Feeding Patterns of Non-Salmon-Eating Brown Bears in Shiretoko Analyzed Using Stable Isotopes

Research Press Release | September 16, 2014

  • Brown bear in search of salmon. A brown bear searching for salmon in a river. Environment loss of areas where brown bears can freely catch salmon is considered to have caused a decrease in the consumption of salmon. Photograph taken at a river in the Shiretoko Peninsula in the fall of 2012.
    Brown bear in search of salmon. A brown bear searching for salmon in a river. Environment loss of areas where brown bears can freely catch salmon is considered to have caused a decrease in the consumption of salmon. Photograph taken at a river in the Shiretoko Peninsula in the fall of 2012.
  • Isotope data of brown bears and their food resources.
    Isotope data of brown bears and their food resources.
Press Release
Key Points

・Of the total nutrient sources for brown bears in the Shiretoko region of Hokkaido, salmon account for a very low percentage—approx. 5%.

・Of the total nutrient sources for brown bears in the relatively undeveloped Shiretoko World Heritage Site, salmon accounted for a percentage more than double that of brown bears outside the site.

・This difference suggests that river structures that block salmon migration and land-use changes in downstream areas affect the feeding patterns of brown bears in the region.

Overview

Salmon have a unique life cycle. They are born in rivers, migrate downstream to the ocean where they grow and store up nutrients, and then return to the rivers to spawn. When they return, they bring with them ocean-derived compounds such as nitrogen and phosphorus, which are valuable nutrient sources for various riverside plants and animals, including brown bears. Brown bears especially consume a large amount of salmon, playing a role as a carrier of marine-derived nutrients to the land (Fig. 1). Both brown bears and salmon are distributed throughout the Hokkaido region. However, previous studies have suggested that salmon may no longer be the primary nutrient source for brown bears. Hence in this study, we carried out stable isotope analysis in order to determine the feeding patterns of brown bears in the Shiretoko Peninsula and the Shiretoko World Heritage Site, and examined the conditions which may have led to a change in the amount of salmon consumed by brown bears. The advantage of determining feeding patterns using stable isotopes is that the long-term feeding pattern of each individual animal can be estimated.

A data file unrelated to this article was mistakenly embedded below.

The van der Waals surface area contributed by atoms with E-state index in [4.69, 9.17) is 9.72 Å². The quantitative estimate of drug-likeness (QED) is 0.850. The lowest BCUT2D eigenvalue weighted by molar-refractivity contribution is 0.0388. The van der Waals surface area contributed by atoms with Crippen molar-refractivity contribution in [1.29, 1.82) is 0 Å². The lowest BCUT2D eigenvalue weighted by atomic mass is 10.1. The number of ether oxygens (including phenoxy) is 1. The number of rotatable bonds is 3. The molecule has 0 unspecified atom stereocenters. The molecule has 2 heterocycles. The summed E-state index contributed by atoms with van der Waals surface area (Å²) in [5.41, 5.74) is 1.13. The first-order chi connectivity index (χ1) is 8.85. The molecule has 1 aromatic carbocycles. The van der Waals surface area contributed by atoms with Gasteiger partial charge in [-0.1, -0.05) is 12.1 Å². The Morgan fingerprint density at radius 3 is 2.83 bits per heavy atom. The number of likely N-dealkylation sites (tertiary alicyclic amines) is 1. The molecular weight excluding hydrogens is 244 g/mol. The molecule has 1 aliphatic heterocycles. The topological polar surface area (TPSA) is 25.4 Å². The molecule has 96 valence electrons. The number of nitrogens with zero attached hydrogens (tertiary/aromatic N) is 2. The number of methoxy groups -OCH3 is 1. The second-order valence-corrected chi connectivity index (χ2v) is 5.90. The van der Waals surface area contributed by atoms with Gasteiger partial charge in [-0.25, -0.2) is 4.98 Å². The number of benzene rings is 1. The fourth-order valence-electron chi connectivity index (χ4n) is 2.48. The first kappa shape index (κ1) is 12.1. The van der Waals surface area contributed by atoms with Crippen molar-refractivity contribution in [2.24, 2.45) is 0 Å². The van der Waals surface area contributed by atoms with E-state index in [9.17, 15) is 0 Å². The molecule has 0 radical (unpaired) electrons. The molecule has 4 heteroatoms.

In this study, we considered two factors which may cause change in the amount of salmon consumed by brown bears; 1) age and gender of brown bears, and 2) the presence/absence of developed areas in their habitat and estimated the consumption amount of salmon by brown bears under each condition. According to the results, i) salmon account for approx. 5% of the total nutrient sources for brown bears in the Shiretoko region, ii) the consumption amount of salmon is lower in females raising cubs, and iii) the percentage of salmon in the total nutrient sources for brown bears in relatively undeveloped areas is more than double that of brown bears in developed areas. This suggests that the symbolic brown bear-salmon relationship seen in Hokkaido is disappearing.


This study was carried out with the financial assistance from the Hokkaido Government, the Sumitomo Foundation, and Grants-in-Aid for Scientific Research.

Inquiries

Junko Morimoto, Associate Prof., Research Faculty of Agriculture, Hokkaido University

TEL: +81-11-706-2515

E-mail: jmo1219@for.agr.hokudai.ac.jp

Forest Ecosystem Management Group

Japanese

Link

 サケを食べない知床のヒグマ~安定同位体による食性分析~
Publications Using stable isotopes to understand the feeding ecology of the Hokkaido brown bear (Ursus arctos) in Japan (URSUS tentative release 2014.12)

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